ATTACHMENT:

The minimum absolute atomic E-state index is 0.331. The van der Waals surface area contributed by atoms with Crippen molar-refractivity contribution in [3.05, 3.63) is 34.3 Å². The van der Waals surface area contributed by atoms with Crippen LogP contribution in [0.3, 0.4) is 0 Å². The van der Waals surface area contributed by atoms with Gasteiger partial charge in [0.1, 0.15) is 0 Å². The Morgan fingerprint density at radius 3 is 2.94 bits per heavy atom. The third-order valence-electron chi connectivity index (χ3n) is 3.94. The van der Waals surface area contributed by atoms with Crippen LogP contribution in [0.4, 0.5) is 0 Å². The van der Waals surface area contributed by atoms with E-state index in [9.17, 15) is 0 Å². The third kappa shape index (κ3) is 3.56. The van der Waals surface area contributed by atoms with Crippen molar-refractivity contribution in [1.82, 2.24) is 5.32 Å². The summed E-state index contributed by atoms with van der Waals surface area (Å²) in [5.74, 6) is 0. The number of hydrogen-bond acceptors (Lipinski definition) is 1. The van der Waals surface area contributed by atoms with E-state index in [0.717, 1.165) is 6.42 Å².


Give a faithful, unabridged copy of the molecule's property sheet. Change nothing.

The minimum absolute atomic E-state index is 0.331. The van der Waals surface area contributed by atoms with Crippen molar-refractivity contribution in [3.05, 3.63) is 34.3 Å². The van der Waals surface area contributed by atoms with Crippen LogP contribution in [0.3, 0.4) is 0 Å². The van der Waals surface area contributed by atoms with Gasteiger partial charge in [0.1, 0.15) is 0 Å². The Morgan fingerprint density at radius 3 is 2.94 bits per heavy atom. The third-order valence-electron chi connectivity index (χ3n) is 3.94. The van der Waals surface area contributed by atoms with Crippen LogP contribution in [0.4, 0.5) is 0 Å². The van der Waals surface area contributed by atoms with E-state index in [9.17, 15) is 0 Å². The third kappa shape index (κ3) is 3.56. The van der Waals surface area contributed by atoms with Crippen molar-refractivity contribution in [1.82, 2.24) is 5.32 Å². The summed E-state index contributed by atoms with van der Waals surface area (Å²) in [5.74, 6) is 0. The number of hydrogen-bond acceptors (Lipinski definition) is 1. The van der Waals surface area contributed by atoms with E-state index in [0.717, 1.165) is 6.42 Å².